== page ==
What is a BID?
A Business Improvement District, or “BID”, allows business owners to approve an assessment to pay to increase services and promote their district.
A Business Improvement District is an innovative revitalization tool for commercial neighborhoods such as shopping malls and regional business districts. Established by law in the late 1980’s and early 1990’s, BIDs are public/private sector partnerships that perform a variety of services to improve the image of their cities and promote individual business districts. They also carry out economic development services by working to attract, retain and expand businesses.
Business Improvement District Law
In California, there are two separate laws that authorize the formation of a Business Improvement District:
The Parking and Business Improvement Area Law of 1989 (Streets & Highways Code §36500 et seq.).
Property and Business Improvement District Law of 1994 (Streets & Highways Code §36600 et seq.)
Both laws enable a city, county, or joint powers authority (made up of cities and/or counties only) to establish a BID and levy annual assessments on businesses within its boundaries. Improvements which may be financed include parking facilities, parks, fountains, benches, trash receptacles, street lighting, and decorations. Services that may be financed include promotion of public events, furnishing music in public places and promotion of tourism. In addition to the above, the 1994 Act also allows financing of streets, rehabilitation or removal of existing structures, and security facilities and equipment. The 1989 Act allows financing of marketing and economic development, and various supplemental municipal services such as security and sanitation. Neither law allows bonds to be issued by the BIDs.
How is a Business Improvement District Formed?
To form a BID, the city or county will propose a new district by adopting a resolution of intention. Types of improvements and activities to be financed are specified at this time. Then, public notice must be provided and a public hearing will be held. If not protested by a majority of businesses, the BID is established and an advisory board is appointed. Formation of a 1994 Act BID has stricter requirements including the mailing of individual notices to all business owners who would be affected, in addition to public notices published in local newspapers.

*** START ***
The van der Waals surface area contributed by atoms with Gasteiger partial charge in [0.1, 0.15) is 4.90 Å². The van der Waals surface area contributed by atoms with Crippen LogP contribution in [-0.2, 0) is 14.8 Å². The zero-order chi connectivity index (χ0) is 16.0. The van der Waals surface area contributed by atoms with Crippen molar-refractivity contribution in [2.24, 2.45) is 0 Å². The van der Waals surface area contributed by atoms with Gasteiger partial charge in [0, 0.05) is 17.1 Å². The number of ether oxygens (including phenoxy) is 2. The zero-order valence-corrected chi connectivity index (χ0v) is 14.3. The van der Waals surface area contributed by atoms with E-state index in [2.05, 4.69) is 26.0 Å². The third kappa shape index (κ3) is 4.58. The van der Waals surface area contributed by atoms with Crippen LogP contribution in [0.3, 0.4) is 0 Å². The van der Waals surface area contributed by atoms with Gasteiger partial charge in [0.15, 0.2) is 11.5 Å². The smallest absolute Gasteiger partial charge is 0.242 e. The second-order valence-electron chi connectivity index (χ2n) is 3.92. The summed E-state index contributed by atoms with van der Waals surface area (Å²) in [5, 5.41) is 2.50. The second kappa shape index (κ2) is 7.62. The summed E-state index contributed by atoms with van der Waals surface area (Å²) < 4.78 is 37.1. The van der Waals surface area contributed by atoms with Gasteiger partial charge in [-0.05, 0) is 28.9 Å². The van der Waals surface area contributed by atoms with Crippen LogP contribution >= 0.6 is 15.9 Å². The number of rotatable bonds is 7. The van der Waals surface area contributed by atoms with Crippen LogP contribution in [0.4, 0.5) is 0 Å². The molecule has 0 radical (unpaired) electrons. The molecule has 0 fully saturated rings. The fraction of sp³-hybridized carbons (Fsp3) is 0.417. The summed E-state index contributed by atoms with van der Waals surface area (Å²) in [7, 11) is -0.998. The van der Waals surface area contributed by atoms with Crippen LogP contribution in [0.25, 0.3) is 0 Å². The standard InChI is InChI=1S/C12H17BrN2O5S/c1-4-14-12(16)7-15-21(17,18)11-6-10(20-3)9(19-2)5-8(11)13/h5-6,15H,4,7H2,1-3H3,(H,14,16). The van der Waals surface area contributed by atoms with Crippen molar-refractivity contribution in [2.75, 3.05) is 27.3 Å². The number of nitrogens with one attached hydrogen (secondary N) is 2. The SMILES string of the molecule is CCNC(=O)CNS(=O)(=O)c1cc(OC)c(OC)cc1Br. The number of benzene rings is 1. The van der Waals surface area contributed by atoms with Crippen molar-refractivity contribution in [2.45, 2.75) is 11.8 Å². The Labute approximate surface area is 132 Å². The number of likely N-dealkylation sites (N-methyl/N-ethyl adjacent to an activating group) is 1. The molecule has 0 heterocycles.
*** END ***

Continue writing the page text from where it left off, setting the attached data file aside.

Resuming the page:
Once formed, the BID is limited to those types of improvements or activities that were specified during formation.
How is the Annual Charge Determined?
Business Improvement District assessments must be directly proportional to the estimated benefit being received by the businesses upon which they are levied. Normally these will be assessed annually on County property tax bills. In an area formed to promote tourism, only businesses that benefit from tourist visits may be assessed.
A BID may assess property according to zones of benefit, in relation to the benefit being received by businesses within each zone. No assessments under this law can be levied on residential properties or on land zoned for agricultural use.
How Long Will the Charge Continue?
Business Improvement Districts assess property annually as long as the special improvements and activities are being financed. 1994 Act Business Improvement Districts are limited to a maximum of five years of assessments.